If you didn’t know the Boston Red Sox needed to upgrade their rotation, you clearly haven’t been paying attention this season.
The Red Sox slugged their way to a fine first half, entering the All-Star break 11 games over .500 and just two games behind the Baltimore Orioles in the American League East. The Red Sox begin the second half Friday night tied for the ALwild card with the Toronto Blue Jays. They’d be in the one-game playoff, if the playoffs started Friday — which, of course, they don’t.
That’s probably a good thing for the Red Sox. Their offensive merits are undeniable, but there are way too many uncertainties about the rotation (and the bullpen for that matter) to feel good about Boston making a deep playoff run, as it’s usually pitching that wins in October.
However, they didn’t wait until the end of July to upgrade their rotation. Dave Dombrowski on Thursday went out and acquired left-handed starter Drew Pomeranz from the San Diego Padres, a signal from the president of baseball operations to his team that he intends on going for it this season.
There are unanswered questions about Pomeranz — he already has set a career high in innings this season with 102 — but if he can come anywhere close to the 3.18 FIP (fielding independent pitching) he posted in San Diego, the Red Sox rotation is better now than it was Thursday morning.
But it obviously didn’t come without a price. If you want to acquire starting pitching — even for a No. 3 or 4 starter like Pomeranz — it doesn’t come cheap. Just ask the Arizona Diamondbacks, who on Thursday demoted Shelby Miller to the minors even after giving up a haul (including No. 1 overall pick Dansby Swanson) to acquire the right-hander in an offseason trade.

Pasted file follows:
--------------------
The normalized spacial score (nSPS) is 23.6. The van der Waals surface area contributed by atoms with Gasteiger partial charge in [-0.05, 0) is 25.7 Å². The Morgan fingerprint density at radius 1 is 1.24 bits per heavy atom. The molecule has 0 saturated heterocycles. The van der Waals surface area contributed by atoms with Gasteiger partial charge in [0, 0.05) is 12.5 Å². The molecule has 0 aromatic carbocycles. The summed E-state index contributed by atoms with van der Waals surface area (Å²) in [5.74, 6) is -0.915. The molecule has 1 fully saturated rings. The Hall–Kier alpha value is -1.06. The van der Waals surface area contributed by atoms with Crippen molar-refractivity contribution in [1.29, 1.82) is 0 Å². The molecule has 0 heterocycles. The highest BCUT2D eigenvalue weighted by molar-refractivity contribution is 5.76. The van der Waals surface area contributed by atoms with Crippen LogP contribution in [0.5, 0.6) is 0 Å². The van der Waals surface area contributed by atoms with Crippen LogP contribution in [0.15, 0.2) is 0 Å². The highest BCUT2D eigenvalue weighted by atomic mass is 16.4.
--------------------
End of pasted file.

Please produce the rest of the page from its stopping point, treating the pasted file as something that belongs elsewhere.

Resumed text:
The price for Dombrowski and the Red Sox was prized pitching prospect Anderson Espinoza. Ranked the No. 3 prospect and top pitcher in the Boston farm system by the respected SoxProspects.com, Espinoza is an 18-year-old with a sky-high ceiling. Some even placed Pedro Martinez comps on Espinoza, which frankly is unfair but also speaks to how good some feel he ultimately can be.
That doesn’t feel good on the surface, but that’s now the price of doing business in baseball. If you want to get something — especially an All-Star pitcher two weeks before the deadline — you’ve got to give up something, which is what the Red Sox did.
But if you’re looking at this from a prospect standpoint, there’s a silver lining, and it all has to do with relatively recent developments on the Red Sox prospect pitching front.
Dombrowski himself acknowledged in a conference call Thursday night that the emergence of prospect Michael Kopech made it easier to part with a promising arm like Espinoza. Kopech, a 2014 first-round draft pick who has struggled to stay on the field at times, is turning heads in the low minors with a blazing fastball that touched an astounding 105 mph this week.
Also taking away from the pain is the reported agreement with 2016 first-round pick Jason Groome. That the 17-year-old left-hander fell to Boston at No. 12 in last month’s draft was a blessing, assuming the club could sign the southpaw. The sides eventually found even ground before Friday’s deadline, and the Red Sox now have in the pipeline a left-handed pitcher who has been compared to Clayton Kershaw.
Neither are close to reaching the majors (Groome obviously has yet to throw a professional pitch), but neither was Espinoza. Having Groome and Kopech in his back pocket, Dombrowski at least felt a little more comfortable giving up Espinoza.
“I think that helps, I don’t think there’s any question,” Dombrowski said on the conference call.
That Pomeranz is just 27 and under team control through 2018 doesn’t hurt, either. Nor does the fact that the Red Sox didn’t have to part ways with super prospects Andrew Benintendi or Yoan Moncada to execute the trade.
Are the emergence of Kopech and the reported agreement with Groome the reason Boston traded Anderson Espinoza for Drew Pomeranz? Those obviously aren’t the top two reasons. But they can’t hurt.
The Red Sox knew they would have to pay a steep price to address a glaring issue, and they did that Thursday. They now have to hope that’s enough, as Dombrowski hinted the team likely is done with big moves before the Aug. 1 trade deadline.
But the Red Sox are better at this moment than they were 24 hours ago, and they have to hope recent developments mean they won’t be smarting about parting ways with Espinoza in the future.
Thumbnail photo via Jake Roth/USA TODAY Sports Images
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